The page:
He said it so seriously and with such a look of utter misery that it was too much for Sophie. She burst out laughing. That surprised Howl so much that he came off his act for a moment.

"What is so funny?" he shouted indignantly. "You find this all amusing? I daresay you do. I should have known." He prepared to launch back into his performance.

"If torn trousers is the worst thing you've been through, I think you've got a good lot in life. Better than most, certainly," Sophie managed in between giggles.

"That's well enough, coming from you," he sniffed. "You've never had to deal with torn trousers."

"No, but I've plenty of experience with torn dresses. I can mend your trousers."

"But you won't!" he cried. "You won't, because you're angry that I bought the invisible fish you refuse to believe in."

Sophie sighed. "Howl, I'm not angry. A bit annoyed, and more so because you will keep insisting that it's real, but I'm not angry –at least not angry enough not to mend your trousers. Even though we both know you're perfectly capable of doing it yourself."

"You're better at it," he said softly, almost shyly.

"Hardly. But I'll willingly do it if you prefer me to."

"I do prefer you to."

"Well, then I will!"

"You will?"

"I will."


"Of course I will, Howl, just as I've done right along."

The wizard looked perhaps a bit overly gratified, somehow. There was a moment of silence. Then Calcifer piped up from the fireplace. "That's all? No green slime or weed killer? No overturned furniture or animated household objects? No explosions? I'm disappointed; your arguments are usually much more exciting than this. Can't you do any better?"

Sophie suddenly found herself at a loss for precisely what they had been arguing about. Her bewilderment turned to half-amused annoyance when she noticed Howl glaring viciously at the fire demon; obviously she had been intentionally diverted from the argument and made to forget. Her dear husband had successfully slithered out of yet another conflict – almost. Glancing back and forth between him and Calcifer, Sophie spotted the misshapen lump of glass filled with gravel and water in the middle of the table.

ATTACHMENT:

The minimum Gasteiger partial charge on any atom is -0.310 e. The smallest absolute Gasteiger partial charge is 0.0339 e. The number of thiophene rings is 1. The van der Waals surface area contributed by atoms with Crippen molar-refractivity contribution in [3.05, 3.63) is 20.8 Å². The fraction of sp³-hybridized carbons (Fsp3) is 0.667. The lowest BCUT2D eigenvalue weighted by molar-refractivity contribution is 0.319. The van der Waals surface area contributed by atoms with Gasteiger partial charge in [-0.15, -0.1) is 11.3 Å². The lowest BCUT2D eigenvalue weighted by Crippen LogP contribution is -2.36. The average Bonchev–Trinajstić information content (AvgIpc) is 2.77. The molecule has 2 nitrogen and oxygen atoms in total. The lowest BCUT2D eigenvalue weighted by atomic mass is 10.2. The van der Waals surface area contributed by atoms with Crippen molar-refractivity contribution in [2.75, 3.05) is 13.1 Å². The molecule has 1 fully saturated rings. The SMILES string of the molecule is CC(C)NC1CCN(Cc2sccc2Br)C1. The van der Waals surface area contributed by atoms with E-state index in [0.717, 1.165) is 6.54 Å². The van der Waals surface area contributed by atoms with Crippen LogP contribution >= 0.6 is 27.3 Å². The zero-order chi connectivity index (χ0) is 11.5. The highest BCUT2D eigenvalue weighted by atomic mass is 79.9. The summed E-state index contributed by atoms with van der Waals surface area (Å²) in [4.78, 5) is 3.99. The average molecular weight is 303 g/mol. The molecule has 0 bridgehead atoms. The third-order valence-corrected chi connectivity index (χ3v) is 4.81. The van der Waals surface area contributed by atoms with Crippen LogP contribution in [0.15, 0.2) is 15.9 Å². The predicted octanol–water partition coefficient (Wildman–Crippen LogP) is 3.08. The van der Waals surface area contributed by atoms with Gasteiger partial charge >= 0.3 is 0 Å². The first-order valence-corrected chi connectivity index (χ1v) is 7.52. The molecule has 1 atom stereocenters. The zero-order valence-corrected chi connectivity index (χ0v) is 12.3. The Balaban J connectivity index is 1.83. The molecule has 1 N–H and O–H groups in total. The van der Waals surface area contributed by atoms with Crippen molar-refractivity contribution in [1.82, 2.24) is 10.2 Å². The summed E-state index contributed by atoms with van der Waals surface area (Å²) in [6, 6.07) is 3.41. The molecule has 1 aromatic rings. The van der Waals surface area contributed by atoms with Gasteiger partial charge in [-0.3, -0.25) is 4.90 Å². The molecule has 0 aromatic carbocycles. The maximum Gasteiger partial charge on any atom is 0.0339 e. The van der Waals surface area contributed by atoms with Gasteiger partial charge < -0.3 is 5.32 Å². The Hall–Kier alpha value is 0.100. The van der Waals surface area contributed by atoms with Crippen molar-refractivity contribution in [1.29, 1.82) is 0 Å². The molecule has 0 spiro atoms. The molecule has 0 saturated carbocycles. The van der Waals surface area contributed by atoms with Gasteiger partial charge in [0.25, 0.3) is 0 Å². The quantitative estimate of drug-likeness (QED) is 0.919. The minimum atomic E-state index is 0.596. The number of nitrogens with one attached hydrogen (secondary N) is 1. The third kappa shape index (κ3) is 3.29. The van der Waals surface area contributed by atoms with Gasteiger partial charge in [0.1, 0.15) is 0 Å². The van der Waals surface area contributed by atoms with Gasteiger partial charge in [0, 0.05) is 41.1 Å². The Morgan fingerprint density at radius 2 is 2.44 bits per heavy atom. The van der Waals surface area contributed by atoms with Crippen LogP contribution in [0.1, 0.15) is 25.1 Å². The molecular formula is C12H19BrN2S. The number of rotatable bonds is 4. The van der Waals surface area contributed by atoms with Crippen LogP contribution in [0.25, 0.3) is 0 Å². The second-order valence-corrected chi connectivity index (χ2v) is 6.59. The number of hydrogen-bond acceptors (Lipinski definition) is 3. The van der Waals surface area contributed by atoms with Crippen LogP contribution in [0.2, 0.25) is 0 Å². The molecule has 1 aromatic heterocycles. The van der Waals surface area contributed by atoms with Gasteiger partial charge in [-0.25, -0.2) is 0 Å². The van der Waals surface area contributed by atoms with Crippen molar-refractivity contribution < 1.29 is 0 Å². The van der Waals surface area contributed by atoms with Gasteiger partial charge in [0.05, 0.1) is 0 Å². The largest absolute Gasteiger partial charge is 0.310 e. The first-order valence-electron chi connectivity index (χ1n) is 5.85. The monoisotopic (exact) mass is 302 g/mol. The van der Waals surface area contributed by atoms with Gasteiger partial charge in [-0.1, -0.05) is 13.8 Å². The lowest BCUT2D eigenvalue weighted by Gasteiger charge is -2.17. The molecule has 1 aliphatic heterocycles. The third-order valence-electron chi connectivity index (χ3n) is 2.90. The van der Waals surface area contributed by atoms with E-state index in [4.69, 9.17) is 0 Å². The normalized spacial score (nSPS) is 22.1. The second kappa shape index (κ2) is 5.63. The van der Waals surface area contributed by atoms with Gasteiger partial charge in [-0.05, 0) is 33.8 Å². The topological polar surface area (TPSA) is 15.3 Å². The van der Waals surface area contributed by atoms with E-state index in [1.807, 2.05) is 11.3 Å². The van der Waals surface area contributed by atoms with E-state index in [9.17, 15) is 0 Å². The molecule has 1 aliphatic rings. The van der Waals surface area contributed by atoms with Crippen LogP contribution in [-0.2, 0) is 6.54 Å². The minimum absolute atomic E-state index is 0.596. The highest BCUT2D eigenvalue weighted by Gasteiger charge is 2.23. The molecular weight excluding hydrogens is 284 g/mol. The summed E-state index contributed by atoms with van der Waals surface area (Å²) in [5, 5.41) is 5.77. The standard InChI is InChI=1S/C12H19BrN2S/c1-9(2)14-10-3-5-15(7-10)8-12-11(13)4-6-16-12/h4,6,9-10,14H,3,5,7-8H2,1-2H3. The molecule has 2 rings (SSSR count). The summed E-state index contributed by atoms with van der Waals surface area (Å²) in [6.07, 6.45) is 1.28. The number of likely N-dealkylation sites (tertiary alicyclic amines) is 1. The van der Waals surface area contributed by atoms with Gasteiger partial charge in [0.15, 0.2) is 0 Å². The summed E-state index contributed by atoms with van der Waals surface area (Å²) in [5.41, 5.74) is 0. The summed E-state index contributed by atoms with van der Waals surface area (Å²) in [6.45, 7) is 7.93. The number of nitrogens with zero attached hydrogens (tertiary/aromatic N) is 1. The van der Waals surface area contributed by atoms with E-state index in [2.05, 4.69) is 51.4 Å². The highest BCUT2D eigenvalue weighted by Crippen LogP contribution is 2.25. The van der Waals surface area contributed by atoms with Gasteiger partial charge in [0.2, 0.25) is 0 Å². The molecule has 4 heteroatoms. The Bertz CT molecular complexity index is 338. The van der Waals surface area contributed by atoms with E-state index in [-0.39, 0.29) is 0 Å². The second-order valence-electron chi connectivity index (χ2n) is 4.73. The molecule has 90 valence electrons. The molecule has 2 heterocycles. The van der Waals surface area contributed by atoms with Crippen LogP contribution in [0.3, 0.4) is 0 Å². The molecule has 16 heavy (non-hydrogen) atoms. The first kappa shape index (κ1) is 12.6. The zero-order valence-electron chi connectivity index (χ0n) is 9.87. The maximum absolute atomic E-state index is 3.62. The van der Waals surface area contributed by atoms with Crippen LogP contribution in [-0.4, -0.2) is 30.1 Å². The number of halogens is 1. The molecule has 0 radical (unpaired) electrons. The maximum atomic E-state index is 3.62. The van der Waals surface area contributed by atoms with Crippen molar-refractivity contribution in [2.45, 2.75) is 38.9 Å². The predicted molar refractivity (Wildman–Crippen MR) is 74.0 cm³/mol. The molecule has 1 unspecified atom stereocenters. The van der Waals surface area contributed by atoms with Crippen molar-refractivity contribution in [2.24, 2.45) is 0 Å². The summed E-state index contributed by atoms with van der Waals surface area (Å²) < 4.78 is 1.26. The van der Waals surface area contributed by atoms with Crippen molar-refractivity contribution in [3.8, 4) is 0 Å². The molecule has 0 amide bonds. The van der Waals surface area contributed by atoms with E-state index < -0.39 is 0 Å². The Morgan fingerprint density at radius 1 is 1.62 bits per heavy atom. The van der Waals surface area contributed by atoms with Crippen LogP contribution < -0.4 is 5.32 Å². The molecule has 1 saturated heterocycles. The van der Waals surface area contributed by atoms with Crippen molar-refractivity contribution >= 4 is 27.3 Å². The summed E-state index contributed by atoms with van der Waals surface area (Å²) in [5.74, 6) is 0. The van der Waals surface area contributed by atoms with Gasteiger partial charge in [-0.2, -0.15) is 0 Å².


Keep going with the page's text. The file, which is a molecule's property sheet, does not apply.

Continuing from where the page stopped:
"Trying to slither out again, Howl? You ought to know better by now. And I'd still like to know why you let yourself be scammed. As well as you hide it, I know you're a good deal more intelligent than you look."

Howl raised an eyebrow. "Was that a compliment or an insult?"

"No, it was not a compliment or an insult. It was both," Sophie shot back cheekily.

The Wizard glanced upward, as if requesting more patience from something beyond the ceiling. "Only you, Sophie," he sighed

"Yes, and only you would go out and buy an 'invisible fish', knowing perfectly well it was a hoax!"

"How you do keep going on about that! If you must know, I have several quite good reasons for doing what I did, not the least of which being that the man selling them was a bit down on his luck –"

"Completely understandable, considering the products he's peddling," muttered Sophie.

"And the most important of which I'd rather not have you know just now."

"Meaning you can't think of any."

"Sophie!" he cried agitatedly. "Just because I don't want to tell you my reasons doesn't mean the reasons don't exist! Why do you always have to know everything? You may not be an old woman any longer, but you're just as nosy as you ever were!"

"It's not being nosy if I have a right to know. Don't you think that, as your wife, perhaps I might?"